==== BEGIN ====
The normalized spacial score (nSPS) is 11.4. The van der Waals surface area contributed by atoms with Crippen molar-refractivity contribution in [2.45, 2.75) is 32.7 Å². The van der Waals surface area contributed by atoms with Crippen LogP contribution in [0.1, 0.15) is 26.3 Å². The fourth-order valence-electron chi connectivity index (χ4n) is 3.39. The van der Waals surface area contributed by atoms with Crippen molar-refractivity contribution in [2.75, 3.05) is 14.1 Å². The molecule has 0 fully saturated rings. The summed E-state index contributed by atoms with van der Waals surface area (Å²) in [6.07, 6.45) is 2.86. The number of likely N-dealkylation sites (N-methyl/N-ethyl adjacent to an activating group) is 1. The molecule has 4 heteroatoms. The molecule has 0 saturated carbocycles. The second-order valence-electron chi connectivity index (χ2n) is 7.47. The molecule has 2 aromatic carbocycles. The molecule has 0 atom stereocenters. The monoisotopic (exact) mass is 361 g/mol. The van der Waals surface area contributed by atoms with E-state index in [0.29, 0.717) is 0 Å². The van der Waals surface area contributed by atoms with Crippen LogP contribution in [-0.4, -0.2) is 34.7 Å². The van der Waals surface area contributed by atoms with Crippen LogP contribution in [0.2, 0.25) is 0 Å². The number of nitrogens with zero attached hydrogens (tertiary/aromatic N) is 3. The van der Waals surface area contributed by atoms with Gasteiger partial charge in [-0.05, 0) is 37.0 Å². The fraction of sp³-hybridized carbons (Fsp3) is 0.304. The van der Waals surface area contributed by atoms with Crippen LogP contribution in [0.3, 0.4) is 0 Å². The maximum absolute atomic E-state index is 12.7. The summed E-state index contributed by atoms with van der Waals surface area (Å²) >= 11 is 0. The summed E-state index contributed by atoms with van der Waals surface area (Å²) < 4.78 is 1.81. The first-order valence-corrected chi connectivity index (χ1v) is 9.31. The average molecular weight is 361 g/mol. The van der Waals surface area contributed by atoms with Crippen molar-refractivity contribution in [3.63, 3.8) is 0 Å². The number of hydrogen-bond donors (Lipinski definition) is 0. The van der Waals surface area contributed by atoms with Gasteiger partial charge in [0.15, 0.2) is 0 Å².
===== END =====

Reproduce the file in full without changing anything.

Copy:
The normalized spacial score (nSPS) is 11.4. The van der Waals surface area contributed by atoms with Crippen molar-refractivity contribution in [2.45, 2.75) is 32.7 Å². The van der Waals surface area contributed by atoms with Crippen LogP contribution in [0.1, 0.15) is 26.3 Å². The fourth-order valence-electron chi connectivity index (χ4n) is 3.39. The van der Waals surface area contributed by atoms with Crippen molar-refractivity contribution in [2.75, 3.05) is 14.1 Å². The molecule has 0 fully saturated rings. The summed E-state index contributed by atoms with van der Waals surface area (Å²) in [6.07, 6.45) is 2.86. The number of likely N-dealkylation sites (N-methyl/N-ethyl adjacent to an activating group) is 1. The molecule has 4 heteroatoms. The molecule has 0 saturated carbocycles. The second-order valence-electron chi connectivity index (χ2n) is 7.47. The molecule has 2 aromatic carbocycles. The molecule has 0 atom stereocenters. The monoisotopic (exact) mass is 361 g/mol. The van der Waals surface area contributed by atoms with E-state index in [0.29, 0.717) is 0 Å². The van der Waals surface area contributed by atoms with Crippen LogP contribution in [-0.4, -0.2) is 34.7 Å². The van der Waals surface area contributed by atoms with Crippen LogP contribution in [0.2, 0.25) is 0 Å². The number of nitrogens with zero attached hydrogens (tertiary/aromatic N) is 3. The van der Waals surface area contributed by atoms with Gasteiger partial charge in [-0.05, 0) is 37.0 Å². The fraction of sp³-hybridized carbons (Fsp3) is 0.304. The van der Waals surface area contributed by atoms with Crippen LogP contribution in [0.3, 0.4) is 0 Å². The maximum absolute atomic E-state index is 12.7. The summed E-state index contributed by atoms with van der Waals surface area (Å²) >= 11 is 0. The summed E-state index contributed by atoms with van der Waals surface area (Å²) < 4.78 is 1.81. The first-order valence-corrected chi connectivity index (χ1v) is 9.31. The average molecular weight is 361 g/mol. The van der Waals surface area contributed by atoms with Crippen molar-refractivity contribution in [3.63, 3.8) is 0 Å². The number of hydrogen-bond donors (Lipinski definition) is 0. The van der Waals surface area contributed by atoms with Gasteiger partial charge in [0.15, 0.2) is 0 Å².